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Now we reflect how the pandemic transforms us

Mike Denton, PNC Conference Minister

As I write this, it’s been 114 days since Ash Wednesday. Around the beginning of Lent, we really began to understand what the impact of the pandemic might be and began to grasp what sort of sacrifices and changes we might have to prepare for. In some ways, we’ve adjusted amazingly well, but it hasn’t been without consequences for many of us in our settings. The first part of this pandemic was about how we adjusted. Now, we’re moving into a clearer stage of reflecting on how this is transforming us. The first was temporary. The second is more permanent.

We’ve been on a trajectory of shallowness for a long time. We only have so much energy to spare and much of it has been required to do more as opposed to be more. We’ve confused the idea of more communication with the idea of better communication. We’ve confused the idea of more busyness with meaningfulness. We’ve confused the idea of being seen with being present. We’ve confused the idea of saying the right thing with doing the right thing.

I know I’ve been caught up in this. It’s hard not to. There is this idea of going after the “low hanging fruit” and tackling those things that are easiest in order to rack up something like task points. Respond to a bunch more emails. Post the right thing in social media. Like the right updates. Express the proper amount of outrage. Buy the right thing. Subscribe to the right thing. Listen to another podcast. By the end of it, we can actually feel like we did something and yet...

We may be



that has

the possibility

to change




the world.


Some days I’ve been surprisingly productive and, at the same time, amazingly ineffective. The breadth of what I might have done in a given day was broad but it was shallow. Now that I have more time at home and less travel, commuting, what’s become clear is that too many days, my family and friends get the leftover time; the leftover attention: the leftover me.

I have a love-hate relationship with video-conferencing at this point in the pandemic. In one way, I appreciate the ability to be immediately present in a way that’s feeling more personal as time goes on. In another way, it is so exhausting because it insists on so much attention. I browse faces in a different way and pay a different sort of attention to a person’s movement on the screen.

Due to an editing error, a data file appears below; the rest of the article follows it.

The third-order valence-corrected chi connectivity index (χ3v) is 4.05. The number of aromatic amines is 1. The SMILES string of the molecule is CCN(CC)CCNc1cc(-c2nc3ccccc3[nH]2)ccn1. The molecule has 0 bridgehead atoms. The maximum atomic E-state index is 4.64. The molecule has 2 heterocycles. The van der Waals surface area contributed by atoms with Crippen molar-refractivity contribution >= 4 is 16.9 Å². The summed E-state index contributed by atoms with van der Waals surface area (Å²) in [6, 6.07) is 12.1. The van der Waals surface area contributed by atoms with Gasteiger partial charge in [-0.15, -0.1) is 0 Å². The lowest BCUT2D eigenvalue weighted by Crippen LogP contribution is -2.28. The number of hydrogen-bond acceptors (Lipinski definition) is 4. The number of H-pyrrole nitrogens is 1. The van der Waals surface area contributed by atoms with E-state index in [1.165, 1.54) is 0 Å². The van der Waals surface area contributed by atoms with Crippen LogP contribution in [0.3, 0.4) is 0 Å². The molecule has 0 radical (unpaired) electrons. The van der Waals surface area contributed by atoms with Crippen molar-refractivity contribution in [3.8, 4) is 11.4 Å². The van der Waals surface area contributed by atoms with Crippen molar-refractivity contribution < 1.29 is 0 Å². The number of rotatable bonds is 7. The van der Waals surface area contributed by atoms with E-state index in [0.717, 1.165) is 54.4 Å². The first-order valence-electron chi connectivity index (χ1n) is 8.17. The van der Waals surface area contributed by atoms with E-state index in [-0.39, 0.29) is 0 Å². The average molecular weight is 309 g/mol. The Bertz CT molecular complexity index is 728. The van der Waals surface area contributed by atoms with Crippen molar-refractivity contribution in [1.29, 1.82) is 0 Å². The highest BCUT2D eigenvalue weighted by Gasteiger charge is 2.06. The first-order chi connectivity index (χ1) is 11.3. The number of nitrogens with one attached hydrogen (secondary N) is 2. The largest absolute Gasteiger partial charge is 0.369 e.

Think about that for a moment. The reason we might be so exhausted by video-conferencing is because we have to pay attention. I keep wondering, had I really been paying so little attention, before? Was I so focused on, well, everything else that I wasn’t paying attention?

We’re at the early stages of a fund raiser for our camps. Like most places in the world that count on their income coming from being a gathering place, our camps are taking a huge financial hit. They’ve done amazing work transitioning from places where groups can gather to place where people have some time and space set aside. Pilgrim Firs has been a Quarantine and Isolation Center for Kitsap County. N-Sid-Sen has hosted first responders and clergy that have needed a break. At the same time, underneath the service that camp has been, we’ve also rediscovered some of the meaning that camp is a vessel for.

We put together a promotional video for the fund-raising campaign and it’s worth watching. One of the themes that clearly emerges is the reality that camp changes lives. It has me thinking about how. One of the things that many folks who attend programming at camp talk about is how being in these places fosters a sense of community and peace.

More than one person asks what it might take to recreate some of this experience at home. What if it’s all about this “paying attention” thing? What if it’s all about setting this time aside where wifi and mobile phone signals are spotty to be present with each other in a place that gives us time for depth vs. breadth? What if it wasn’t about how many friends you have in your Facebook feed but the depth of friendships and relationships with family, neighbors and friends? Camp sort of forces the container. What if we created it?

This might be the transformative legacy of COVID-19: the community it creates. We should mourn every person who dies but not every practice; not the busy-ness, not the shallowness. We’re paying attention, now, in a way that many of us didn’t previously and we’re seeing police violence and racism in ways that we didn’t before. We’re paying attention to others and ourselves in ways that we might not have a 114 days ago and we’re not just clicking through the list of what’s not right in our newsfeeds but feeling what is and isn’t right in our guts. We’re missing being with each other and being intentional about making space to pay attention to each other.

Regardless of what some might suggest, realistically we’re still at the beginnings of the COVID-19 pandemic but maybe, just maybe, our attention at this moment is bringing some other things to an end.

We might be overwhelmed with the idea of social distancing but may, just maybe, we’re at the beginnings of a renewing kind of intimacy that has the possibility of changing lives and changing the world.


Pacific NW Conference United Church News Copyright © Summer 2020


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